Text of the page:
P.R. Laws Ann., tit. 31, § 3343. We have read this provision as permitting issue preclusion to operate against a plaintiff who adds defendants in the second action. See Futura, 761 F.2d at 43; Republic Sec. Corp. v. Puerto Rico Aqueduct and Sewer Auth., 674 F.2d 952, 955-56 (1st Cir. 1982); cf. De Leon v. Colon, 42 P.R.R. 21, 27 (1931) (permitting preclusion based on previous action that included additional defendants); Restatement (Second) of Judgments § 51(1).2  The municipality and its officers share, in the words of § 3343, the "obligation to satisfy the same [claim]"; this shared obligation is, under these circumstances, sufficient to allow preclusion. "Identity of parties and interest is required so that a party's rights and obligations will not be determined without their knowledge or an opportunity for participation." Futura, 761 F.2d at 43. As Plaintiffs were themselves active participants in the JASAP proceedings and the consequent appeals, their own addition of the officer defendants will not defeat the defense of collateral estoppel by judgment.

Plaintiffs' second challenge avers that the instant action and the JASAP proceedings lack an identity of "causes," or the factual predicate for relief. Plaintiffs argue that their § 1983 action involves a different cause because JASAP's jurisdiction is limited to claims under Puerto Rico's Personnel Law. This argument mistakes the legal cause of action for the factual "cause" contemplated by Puerto Rico's preclusion statute: preclusion requires an identity of the latter, not the former. As the Supreme Court of Puerto Rico has explained, a "cause" includes " 'the principal ground, the origin or exceptions raised and decided, and it must not be mistaken for the means of proof nor for the legal grounds of the claims adduced by the parties.' " Lausell Marxuach v. Diaz de Yanez, 3 P.R. Offic. Trans. 742, 748 (1975) (quoting VIII-2 Manresa, Comentarios al Codigo Civil Espanol 301 (6th ed.1967)). The Supreme Court of Puerto Rico has also stated that identity of causes is unnecessary when the defense is one of issue preclusion, rather than claim preclusion. See A & P Gen. Contractors, 10 P.R. Offic. Trans. at 996 (explaining that "collateral estoppel by judgment" is "a variant of res judicata where identity of causes is not necessary"). Even were collateral estoppel by judgment to require an identity of causes, we would have no trouble concluding that the two cases' identical subject matter satisfied that requirement.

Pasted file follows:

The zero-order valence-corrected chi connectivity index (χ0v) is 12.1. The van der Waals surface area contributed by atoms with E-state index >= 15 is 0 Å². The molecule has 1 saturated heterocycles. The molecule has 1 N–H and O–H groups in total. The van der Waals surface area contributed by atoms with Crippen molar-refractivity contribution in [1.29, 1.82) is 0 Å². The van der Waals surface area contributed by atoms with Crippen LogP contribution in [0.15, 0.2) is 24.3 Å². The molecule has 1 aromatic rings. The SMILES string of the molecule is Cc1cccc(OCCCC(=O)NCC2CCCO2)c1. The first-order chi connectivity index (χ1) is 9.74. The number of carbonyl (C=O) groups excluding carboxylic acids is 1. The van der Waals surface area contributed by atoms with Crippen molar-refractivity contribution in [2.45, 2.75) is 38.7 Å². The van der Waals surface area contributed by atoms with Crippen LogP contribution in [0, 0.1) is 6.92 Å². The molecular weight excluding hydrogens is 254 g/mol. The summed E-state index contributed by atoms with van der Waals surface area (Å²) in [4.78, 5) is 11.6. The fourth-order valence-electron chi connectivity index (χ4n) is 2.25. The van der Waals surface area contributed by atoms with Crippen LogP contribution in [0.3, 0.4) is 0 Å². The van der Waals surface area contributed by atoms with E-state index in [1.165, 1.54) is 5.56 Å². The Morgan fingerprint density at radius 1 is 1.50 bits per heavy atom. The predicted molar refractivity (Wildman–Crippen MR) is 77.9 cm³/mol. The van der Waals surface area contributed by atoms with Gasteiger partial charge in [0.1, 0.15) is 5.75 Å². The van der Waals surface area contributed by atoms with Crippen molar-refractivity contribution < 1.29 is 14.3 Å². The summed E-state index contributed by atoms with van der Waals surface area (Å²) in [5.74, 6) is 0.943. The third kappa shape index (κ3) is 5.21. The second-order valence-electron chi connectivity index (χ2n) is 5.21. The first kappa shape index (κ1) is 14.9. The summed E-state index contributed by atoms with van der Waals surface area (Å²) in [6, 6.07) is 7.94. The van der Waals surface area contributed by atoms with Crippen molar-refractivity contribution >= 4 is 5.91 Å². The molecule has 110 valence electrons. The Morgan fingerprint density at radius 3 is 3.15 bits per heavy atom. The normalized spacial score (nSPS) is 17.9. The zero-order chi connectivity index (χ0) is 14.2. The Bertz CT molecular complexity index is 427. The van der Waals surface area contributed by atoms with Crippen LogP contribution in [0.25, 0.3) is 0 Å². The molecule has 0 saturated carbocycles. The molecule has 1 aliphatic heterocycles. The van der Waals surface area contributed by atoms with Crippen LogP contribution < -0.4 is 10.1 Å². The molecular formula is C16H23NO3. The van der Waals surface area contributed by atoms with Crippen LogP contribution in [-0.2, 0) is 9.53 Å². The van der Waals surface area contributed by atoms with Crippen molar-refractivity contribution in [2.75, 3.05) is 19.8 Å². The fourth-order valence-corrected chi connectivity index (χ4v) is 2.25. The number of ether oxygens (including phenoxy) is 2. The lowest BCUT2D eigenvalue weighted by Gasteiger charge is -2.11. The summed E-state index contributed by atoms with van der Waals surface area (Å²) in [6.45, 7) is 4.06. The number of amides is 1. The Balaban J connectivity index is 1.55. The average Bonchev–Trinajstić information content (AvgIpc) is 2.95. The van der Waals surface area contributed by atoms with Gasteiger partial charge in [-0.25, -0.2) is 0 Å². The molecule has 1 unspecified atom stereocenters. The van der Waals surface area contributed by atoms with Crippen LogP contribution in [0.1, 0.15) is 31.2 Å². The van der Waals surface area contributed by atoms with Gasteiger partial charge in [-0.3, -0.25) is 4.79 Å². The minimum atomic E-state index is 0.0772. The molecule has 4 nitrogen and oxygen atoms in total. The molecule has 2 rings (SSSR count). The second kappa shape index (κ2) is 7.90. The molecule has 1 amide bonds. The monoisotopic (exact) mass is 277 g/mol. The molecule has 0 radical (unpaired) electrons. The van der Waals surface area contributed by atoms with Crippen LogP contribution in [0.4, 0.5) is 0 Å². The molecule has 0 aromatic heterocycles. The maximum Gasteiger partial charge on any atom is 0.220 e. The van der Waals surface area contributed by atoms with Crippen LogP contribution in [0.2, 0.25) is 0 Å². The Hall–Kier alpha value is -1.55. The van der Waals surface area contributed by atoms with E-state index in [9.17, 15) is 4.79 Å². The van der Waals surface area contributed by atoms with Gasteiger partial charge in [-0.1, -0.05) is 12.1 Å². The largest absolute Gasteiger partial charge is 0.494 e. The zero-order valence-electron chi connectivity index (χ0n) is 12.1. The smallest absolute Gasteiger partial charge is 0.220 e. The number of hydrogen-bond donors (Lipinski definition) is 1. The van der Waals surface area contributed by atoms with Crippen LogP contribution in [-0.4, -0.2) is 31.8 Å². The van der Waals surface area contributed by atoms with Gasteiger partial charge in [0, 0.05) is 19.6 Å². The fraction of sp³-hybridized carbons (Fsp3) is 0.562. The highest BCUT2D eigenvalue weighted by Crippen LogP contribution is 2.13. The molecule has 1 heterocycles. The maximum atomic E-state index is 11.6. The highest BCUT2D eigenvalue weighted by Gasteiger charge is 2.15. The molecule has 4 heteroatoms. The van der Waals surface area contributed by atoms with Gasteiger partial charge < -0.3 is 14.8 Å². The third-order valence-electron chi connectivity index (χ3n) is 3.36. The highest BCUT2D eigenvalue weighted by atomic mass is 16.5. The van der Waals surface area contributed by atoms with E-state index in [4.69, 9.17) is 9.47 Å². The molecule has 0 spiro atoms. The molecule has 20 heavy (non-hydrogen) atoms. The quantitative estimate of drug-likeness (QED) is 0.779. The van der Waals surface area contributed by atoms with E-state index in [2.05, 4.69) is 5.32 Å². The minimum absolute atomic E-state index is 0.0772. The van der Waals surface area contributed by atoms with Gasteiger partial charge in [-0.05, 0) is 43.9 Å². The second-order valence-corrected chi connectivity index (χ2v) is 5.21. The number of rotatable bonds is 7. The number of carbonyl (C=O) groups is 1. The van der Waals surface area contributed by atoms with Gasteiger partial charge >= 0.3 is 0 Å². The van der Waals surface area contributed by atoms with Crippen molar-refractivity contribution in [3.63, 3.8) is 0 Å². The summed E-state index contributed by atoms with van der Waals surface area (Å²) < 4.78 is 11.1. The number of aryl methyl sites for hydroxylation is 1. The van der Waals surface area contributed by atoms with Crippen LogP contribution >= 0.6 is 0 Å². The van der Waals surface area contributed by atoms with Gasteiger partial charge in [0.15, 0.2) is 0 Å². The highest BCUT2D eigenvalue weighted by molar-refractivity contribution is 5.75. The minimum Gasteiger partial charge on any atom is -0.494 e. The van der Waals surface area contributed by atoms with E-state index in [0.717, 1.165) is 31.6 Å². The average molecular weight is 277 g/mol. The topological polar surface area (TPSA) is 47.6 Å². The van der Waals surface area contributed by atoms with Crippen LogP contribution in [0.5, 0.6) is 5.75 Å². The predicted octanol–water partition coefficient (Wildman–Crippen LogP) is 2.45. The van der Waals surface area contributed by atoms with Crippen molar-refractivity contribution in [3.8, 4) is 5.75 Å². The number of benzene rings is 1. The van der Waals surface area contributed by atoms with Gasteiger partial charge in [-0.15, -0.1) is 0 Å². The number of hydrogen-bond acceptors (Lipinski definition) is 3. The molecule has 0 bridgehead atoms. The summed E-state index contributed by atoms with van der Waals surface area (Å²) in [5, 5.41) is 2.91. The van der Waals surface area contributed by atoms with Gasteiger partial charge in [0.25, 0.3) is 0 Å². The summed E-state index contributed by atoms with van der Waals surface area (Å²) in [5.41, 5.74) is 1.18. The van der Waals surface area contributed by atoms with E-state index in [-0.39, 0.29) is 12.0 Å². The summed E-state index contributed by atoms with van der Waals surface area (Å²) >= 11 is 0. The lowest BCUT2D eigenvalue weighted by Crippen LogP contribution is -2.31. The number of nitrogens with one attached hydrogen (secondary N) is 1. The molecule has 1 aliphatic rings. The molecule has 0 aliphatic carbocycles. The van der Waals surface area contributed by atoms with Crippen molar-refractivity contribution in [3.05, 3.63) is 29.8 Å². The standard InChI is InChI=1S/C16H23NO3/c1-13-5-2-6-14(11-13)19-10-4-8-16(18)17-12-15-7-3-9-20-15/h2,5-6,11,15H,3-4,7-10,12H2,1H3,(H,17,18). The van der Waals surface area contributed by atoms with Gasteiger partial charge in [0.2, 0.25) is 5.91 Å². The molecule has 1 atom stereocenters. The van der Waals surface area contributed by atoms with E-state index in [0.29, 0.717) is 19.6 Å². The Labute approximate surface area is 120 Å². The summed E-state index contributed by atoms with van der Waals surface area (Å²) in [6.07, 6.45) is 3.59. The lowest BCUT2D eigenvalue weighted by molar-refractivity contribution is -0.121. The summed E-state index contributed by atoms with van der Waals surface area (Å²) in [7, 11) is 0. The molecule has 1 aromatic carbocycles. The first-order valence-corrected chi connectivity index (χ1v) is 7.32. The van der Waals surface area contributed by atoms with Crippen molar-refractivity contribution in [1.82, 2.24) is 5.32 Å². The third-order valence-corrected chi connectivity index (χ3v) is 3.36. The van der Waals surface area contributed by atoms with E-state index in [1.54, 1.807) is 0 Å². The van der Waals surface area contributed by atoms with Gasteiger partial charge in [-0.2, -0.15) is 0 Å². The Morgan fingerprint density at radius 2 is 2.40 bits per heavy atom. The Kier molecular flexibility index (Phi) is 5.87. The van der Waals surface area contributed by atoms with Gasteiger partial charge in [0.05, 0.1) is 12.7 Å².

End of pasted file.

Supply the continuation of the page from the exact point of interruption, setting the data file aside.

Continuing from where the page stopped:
The Puerto Rico courts have recognized an exception to the doctrine of preclusion "whenever its application would defeat the ends of justice, [e]specially in the presence of public policy considerations." Pagan Hernandez v. University of Puerto Rico, 107 P.R. Offic. Trans. 795, 807 (1978). However, "[t]he mere invocation of a constitutional right against an administrative act is not a key which would automatically move [the court] to reject the presumption of res judicata." Id. Plaintiffs argue that the JASAP finding should not bind them in light of the public policy favoring access to the federal courts to seek redress for deprivations of constitutional rights. However, while employees must exhaust their administrative remedies before bringing a judicial action in the Puerto Rico courts, see Pierson Muller v. Feijoo, 106 P.R. Offic. Trans. 1153, 1158 (1978), they were not required to do so before bringing a § 1983 action in federal court, see Patsy v. Board of Regents, 457 U.S. 496, 515, 102 S. Ct. 2557, 2567, 73 L. Ed. 2d 172 (1982). Plaintiffs chose to proceed first in the JASAP before suing in the federal courts; public policy does not require giving them a chance to revisit that choice.